I've got a bit of variety to post about today, so enjoy these little Dog Blog snippets.
Good reminder on fear series
Last week, I wrote a series of posts about five subtle signs a dog will display when uncomfortable, anxious or scared in a situation.
Nicole Herr, my favorite local dog trainer, had this to add: "It's so important that people understand that these signs don't happen alone. Most often you'll see just two or three, or you'll see them all. All elements of their body language should be taken into account."
She is absolutely correct. Remember that your dog has a large repertoire of body language communications and will send out a variety of signals to indicate it's internal state. Learn as much about canine body language as possible and you'll start seeing your dog in a whole new light — the type of light that will make you say, "Gee, it's not as hard as I thought to communicate with my dog."
Puppy Socialization & Basics class
Nicole also mentioned she's leading a puppy socialization class that starts this Saturday. It'll be at the Wet Noses Pet Camp in downtown Rochester.
The class is open to all puppies between the ages of 3 and 8 months, but they must be up to date on rabies (for those pups six months and older) as well as DHP and Bordatella, and have a negative fecal exam. Bring proof of this from your veterinarian.
Classes are from 8:30 to 9:30 a.m. on May 14 and 28 and June 4. The class fee is $75 and participants must register in advance by emailing firstname.lastname@example.org or calling 586-797-9267.
I strongly recommend this class for anyone with an appropriately-aged puppy — Nicole and her husband, Brian, have excellent knowledge about dogs and how they learn. This will provide you with a solid base for future training and no doubt give you a wealth of information that every dog owner should know.
Finding good on-leash trails
I wrote a while back about wanting to find a good place to walk my dog where people are prone to keeping their dogs on leash. I asked all of you to tell me about places you've found, but since I didn't hear from anyone, I reached out to our trails columnist Jonathan Schechter for some advice.
I thought this comment was particularly noteworthy: "Except for dog parks, no dog may be off leash in any park, trail, etc. in the entire state of Michigan (excluding special things that are permitted in some areas). That is the law."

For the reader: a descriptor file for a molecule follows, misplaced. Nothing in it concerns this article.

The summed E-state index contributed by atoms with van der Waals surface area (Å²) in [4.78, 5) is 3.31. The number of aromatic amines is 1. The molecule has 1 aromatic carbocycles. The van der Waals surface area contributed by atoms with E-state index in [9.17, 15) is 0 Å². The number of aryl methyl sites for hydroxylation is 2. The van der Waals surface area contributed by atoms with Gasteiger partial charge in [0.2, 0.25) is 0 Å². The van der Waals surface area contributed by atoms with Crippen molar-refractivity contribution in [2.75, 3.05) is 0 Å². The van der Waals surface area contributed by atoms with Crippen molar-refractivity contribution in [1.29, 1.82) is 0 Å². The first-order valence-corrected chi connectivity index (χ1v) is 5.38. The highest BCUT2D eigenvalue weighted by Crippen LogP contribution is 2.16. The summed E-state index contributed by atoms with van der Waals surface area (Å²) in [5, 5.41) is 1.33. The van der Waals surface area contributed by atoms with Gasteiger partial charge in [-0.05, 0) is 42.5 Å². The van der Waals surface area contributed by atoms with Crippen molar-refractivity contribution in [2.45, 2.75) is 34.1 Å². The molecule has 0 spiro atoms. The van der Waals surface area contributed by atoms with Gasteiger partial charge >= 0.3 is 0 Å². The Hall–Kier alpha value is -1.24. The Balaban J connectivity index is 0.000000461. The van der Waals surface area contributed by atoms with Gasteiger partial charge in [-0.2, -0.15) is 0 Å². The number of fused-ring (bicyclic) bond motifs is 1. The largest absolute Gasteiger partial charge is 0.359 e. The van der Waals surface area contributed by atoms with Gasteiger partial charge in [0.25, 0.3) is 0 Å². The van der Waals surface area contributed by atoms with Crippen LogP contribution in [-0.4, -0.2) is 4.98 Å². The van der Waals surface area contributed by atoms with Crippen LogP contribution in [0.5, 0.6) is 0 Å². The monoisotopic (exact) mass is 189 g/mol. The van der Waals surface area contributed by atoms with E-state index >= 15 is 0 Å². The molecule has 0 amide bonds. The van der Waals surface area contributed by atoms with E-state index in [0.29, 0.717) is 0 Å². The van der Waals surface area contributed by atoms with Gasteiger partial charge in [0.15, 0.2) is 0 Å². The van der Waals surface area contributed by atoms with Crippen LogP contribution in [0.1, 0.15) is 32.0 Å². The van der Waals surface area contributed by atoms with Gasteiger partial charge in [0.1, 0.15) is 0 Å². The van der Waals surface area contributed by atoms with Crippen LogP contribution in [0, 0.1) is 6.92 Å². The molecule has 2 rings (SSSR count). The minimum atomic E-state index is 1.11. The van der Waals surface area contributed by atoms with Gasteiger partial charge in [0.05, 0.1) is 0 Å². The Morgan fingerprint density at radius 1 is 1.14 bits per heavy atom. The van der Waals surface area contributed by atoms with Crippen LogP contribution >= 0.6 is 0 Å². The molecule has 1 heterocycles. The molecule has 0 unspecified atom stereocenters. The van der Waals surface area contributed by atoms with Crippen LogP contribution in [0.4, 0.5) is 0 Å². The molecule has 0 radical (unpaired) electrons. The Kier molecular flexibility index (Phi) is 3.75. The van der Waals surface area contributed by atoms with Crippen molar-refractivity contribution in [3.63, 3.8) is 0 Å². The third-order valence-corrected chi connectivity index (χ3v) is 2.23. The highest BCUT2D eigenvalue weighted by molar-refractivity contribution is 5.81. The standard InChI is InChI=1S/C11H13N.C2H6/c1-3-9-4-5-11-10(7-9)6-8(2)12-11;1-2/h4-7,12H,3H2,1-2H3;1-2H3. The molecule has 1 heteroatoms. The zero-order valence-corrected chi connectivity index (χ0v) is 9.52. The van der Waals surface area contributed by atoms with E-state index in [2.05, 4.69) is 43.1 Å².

So, to all you lawbreakers out there, you can bet I'll be chastising you if I run into you and your off-leash dog on a trail.
Schechter confirmed what I'd already felt was the case with areas like the Bald Mountain State Recreation Area.
"The DNR state recreation areas are notorious for off leash dogs," he wrote.
I'm disappointed at this. State rec trails tend to be very natural, challenging and beautiful. Unfortunately, I'll be keeping away from them with my dog.
He also confirmed another notion I had: "Best trails that enforce the leash laws are the Oakland County parks and the Huron Clinton metroparks ... From personal experience, a few of the parks with the least chance to encounter doggy violations are Independence Oaks, Addison Oaks, Kensington, Stony and Indian Springs metro parks. And the metroparks BAN pets from the nature trails all together."
I can totally back him up on the note about Addison Oaks. I've been out there more times than I count already this year, and while I've passed lots of people walking dogs, I haven't encountered a single off-leash dog. Way to go, Addison!
I feel like writing a thank you letter.
What if my dog is approached?
A reader emailed for advice on how to deal with the situation if a not-so-friendly dog approaches. Specifically, she asked me about what can be done in an off-leash dog park situation.
"I would love to say this never happens when we are out, but there have been a few times," she writes.
I would love to say it never happens either. I have one of those not-so-friendly dogs and am smart enough to realize he's not cut out for the dog park. Ideally, everyone with less-than-perfect pooches would be able to see that in their dogs and do the same. Unfortunately, too many people have what I call "my-kid-can-do-no-wrong" syndrome.
You know what I'm talking about — just like the parents who refuse to admit that their kids could ever possibly do something wrong, there's a ton of dog owners out there who take the same approach with their pooch. They'll make excuse after excuse after excuse for why their dog did this or that, inevitably finding a way to place blame on something out of their own control.
The world would be a better place if more people could take an honest look at their dogs and realize they're not perfect. That, of course, would necessitate that they do something about those imperfections (and trust me, I do my very best to address my dog's imperfections. That's why I'm out there walking him everyday, trying to expose him and desensitize him to as much of this world as possible rather than just keeping him jailed in the house. I realize, however, that for all I'm able to achieve, my dog will never be a dog park dog. That's just the way it is). And when it comes to doing something about your dog's imperfections, far too many people are either too egotistical to admit that there is a problem and they don't have the slightest clue how to rectify it, or will make up their own "solution" rather than seeking out solid advice.
Either way, I have not in the slightest way answered my reader's question. That, however, is something I will focus on doing throughout posts this week, so check back later this week!